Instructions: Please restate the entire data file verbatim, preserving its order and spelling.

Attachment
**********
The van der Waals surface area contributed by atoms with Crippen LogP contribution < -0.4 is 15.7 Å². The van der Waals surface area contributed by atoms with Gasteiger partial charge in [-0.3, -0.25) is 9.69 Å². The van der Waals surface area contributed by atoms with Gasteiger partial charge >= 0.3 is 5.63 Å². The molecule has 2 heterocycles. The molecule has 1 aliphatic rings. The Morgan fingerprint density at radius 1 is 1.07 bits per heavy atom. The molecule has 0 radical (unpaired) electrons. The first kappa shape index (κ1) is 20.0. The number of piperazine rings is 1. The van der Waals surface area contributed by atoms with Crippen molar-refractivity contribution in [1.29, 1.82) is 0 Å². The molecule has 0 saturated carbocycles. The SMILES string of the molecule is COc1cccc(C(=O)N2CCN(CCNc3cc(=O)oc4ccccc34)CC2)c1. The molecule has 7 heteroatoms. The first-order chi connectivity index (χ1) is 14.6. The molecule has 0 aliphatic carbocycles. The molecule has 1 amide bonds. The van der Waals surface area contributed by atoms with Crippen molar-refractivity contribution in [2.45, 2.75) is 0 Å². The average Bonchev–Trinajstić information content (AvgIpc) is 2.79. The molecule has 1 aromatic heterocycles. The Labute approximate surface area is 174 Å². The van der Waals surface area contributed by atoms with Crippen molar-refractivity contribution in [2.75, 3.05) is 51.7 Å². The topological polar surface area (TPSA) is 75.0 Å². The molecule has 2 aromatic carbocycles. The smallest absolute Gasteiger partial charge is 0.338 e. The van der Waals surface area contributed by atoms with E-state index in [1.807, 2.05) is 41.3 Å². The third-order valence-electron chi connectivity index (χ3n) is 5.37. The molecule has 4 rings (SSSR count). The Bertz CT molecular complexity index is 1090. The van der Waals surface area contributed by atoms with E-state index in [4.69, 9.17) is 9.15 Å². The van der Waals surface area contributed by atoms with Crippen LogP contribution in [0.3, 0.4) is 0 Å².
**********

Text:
The van der Waals surface area contributed by atoms with Crippen LogP contribution < -0.4 is 15.7 Å². The van der Waals surface area contributed by atoms with Gasteiger partial charge in [-0.3, -0.25) is 9.69 Å². The van der Waals surface area contributed by atoms with Gasteiger partial charge >= 0.3 is 5.63 Å². The molecule has 2 heterocycles. The molecule has 1 aliphatic rings. The Morgan fingerprint density at radius 1 is 1.07 bits per heavy atom. The molecule has 0 radical (unpaired) electrons. The first kappa shape index (κ1) is 20.0. The number of piperazine rings is 1. The van der Waals surface area contributed by atoms with Crippen molar-refractivity contribution in [1.29, 1.82) is 0 Å². The molecule has 0 saturated carbocycles. The SMILES string of the molecule is COc1cccc(C(=O)N2CCN(CCNc3cc(=O)oc4ccccc34)CC2)c1. The molecule has 7 heteroatoms. The first-order chi connectivity index (χ1) is 14.6. The molecule has 0 aliphatic carbocycles. The molecule has 1 amide bonds. The van der Waals surface area contributed by atoms with Crippen molar-refractivity contribution in [2.45, 2.75) is 0 Å². The average Bonchev–Trinajstić information content (AvgIpc) is 2.79. The molecule has 1 aromatic heterocycles. The Labute approximate surface area is 174 Å². The van der Waals surface area contributed by atoms with Crippen molar-refractivity contribution in [2.75, 3.05) is 51.7 Å². The topological polar surface area (TPSA) is 75.0 Å². The molecule has 2 aromatic carbocycles. The smallest absolute Gasteiger partial charge is 0.338 e. The van der Waals surface area contributed by atoms with E-state index in [1.807, 2.05) is 41.3 Å². The third-order valence-electron chi connectivity index (χ3n) is 5.37. The molecule has 4 rings (SSSR count). The Bertz CT molecular complexity index is 1090. The van der Waals surface area contributed by atoms with E-state index in [4.69, 9.17) is 9.15 Å². The van der Waals surface area contributed by atoms with Crippen LogP contribution in [0.3, 0.4) is 0 Å².